I am looking for a more elementary proof of the following result:

Theorem (Hungerford, 1968): Let $R$ be a principal ideal ring. Then $R \cong \prod_{i=1}^n R_i$, where each $R_i$ is a homomorphic image of a principal ideal *domain* (PID).

Hungerford's article is available free online at:

http://projecteuclid.org/euclid.pjm/1102986148

What do I mean by "more elementary"? Hungerford uses the Cohen structure theory of complete local rings, which I would like to avoid (because I have notes on commutative algebra which do not discuss such things).

Note that Hungerford's theorem is a refinement of a previous result of Zariski and Samuel, which asserts that a principal ideal ring is isomorphic to a finite direct product of rings, each of which is either a PID or a "special principal ideal ring", i.e., a local Artinian principal ideal ring. The proof of this result uses primary decomposition, which is acceptable to me (in fact I put a section on primary decomposition into my notes for exactly this application).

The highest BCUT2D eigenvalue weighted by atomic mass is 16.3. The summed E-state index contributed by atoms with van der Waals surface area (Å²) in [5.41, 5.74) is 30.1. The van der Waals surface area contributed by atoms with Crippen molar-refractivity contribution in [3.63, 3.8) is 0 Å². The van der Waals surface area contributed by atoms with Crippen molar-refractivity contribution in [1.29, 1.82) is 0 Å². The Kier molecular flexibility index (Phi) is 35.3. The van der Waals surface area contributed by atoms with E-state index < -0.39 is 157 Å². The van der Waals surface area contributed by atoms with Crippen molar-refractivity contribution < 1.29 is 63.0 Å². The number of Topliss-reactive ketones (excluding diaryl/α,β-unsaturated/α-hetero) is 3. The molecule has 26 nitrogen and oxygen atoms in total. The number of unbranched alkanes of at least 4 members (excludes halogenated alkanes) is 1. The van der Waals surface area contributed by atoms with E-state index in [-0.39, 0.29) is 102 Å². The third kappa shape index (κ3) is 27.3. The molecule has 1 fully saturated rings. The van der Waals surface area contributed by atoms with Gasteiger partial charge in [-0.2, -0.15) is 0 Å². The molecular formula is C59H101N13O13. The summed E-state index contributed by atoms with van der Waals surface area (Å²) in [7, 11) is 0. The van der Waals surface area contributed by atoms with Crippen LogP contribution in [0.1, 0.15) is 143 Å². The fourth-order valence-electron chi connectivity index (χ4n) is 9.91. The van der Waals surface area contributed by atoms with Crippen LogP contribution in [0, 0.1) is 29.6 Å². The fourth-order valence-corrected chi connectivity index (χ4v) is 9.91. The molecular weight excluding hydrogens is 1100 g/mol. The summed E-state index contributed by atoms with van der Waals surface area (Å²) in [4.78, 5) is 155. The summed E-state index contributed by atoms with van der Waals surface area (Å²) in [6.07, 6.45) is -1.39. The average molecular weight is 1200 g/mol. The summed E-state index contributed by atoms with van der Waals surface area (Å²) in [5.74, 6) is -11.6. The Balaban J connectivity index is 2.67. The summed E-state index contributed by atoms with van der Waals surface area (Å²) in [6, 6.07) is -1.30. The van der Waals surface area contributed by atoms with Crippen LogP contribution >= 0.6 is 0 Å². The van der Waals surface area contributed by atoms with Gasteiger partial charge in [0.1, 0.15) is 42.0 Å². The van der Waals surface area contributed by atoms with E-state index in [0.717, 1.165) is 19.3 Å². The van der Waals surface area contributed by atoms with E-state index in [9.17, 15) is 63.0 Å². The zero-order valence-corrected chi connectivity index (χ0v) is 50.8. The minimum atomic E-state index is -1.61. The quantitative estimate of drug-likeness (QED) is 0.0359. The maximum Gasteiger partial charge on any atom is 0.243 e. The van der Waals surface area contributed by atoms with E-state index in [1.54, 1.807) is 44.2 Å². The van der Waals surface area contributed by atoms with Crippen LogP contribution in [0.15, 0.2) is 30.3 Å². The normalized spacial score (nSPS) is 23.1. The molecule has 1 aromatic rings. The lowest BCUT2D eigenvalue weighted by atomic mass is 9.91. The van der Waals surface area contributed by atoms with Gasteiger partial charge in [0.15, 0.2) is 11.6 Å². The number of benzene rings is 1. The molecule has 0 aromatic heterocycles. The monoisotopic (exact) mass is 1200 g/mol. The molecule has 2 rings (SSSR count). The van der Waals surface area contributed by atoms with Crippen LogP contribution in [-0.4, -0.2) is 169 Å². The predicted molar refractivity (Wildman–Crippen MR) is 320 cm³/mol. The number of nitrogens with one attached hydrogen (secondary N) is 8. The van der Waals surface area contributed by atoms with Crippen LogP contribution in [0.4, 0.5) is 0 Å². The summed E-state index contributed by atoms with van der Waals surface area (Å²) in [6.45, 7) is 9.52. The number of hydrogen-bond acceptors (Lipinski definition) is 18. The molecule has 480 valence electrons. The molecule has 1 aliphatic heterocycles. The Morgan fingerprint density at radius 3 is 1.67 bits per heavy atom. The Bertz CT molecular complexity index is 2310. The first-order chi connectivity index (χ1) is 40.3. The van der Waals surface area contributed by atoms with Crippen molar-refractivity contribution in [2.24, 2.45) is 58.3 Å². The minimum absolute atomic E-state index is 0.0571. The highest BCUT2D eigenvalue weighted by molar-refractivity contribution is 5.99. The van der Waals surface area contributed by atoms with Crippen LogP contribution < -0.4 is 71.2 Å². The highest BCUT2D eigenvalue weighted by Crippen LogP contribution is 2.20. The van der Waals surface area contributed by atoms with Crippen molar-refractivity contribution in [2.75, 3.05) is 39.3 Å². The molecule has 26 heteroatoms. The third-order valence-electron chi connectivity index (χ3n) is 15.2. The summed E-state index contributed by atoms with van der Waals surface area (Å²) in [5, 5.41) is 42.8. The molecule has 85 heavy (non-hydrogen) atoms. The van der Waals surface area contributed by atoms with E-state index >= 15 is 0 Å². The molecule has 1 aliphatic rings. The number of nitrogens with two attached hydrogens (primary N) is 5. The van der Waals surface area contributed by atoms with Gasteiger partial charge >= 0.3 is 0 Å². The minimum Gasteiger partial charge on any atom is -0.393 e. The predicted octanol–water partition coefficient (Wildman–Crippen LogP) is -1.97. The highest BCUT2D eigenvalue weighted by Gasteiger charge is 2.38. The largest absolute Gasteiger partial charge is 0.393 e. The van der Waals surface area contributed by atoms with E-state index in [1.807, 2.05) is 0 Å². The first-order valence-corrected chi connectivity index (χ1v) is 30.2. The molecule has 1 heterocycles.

Given the theorem of Zariski-Samuel, Hungerford's result is plainly equivalent to the fact that every Artinian local principal ideal ring is the quotient of a PID. Now doesn't that sound like you should be able to prove it without invoking the structure theory of complete local rings?

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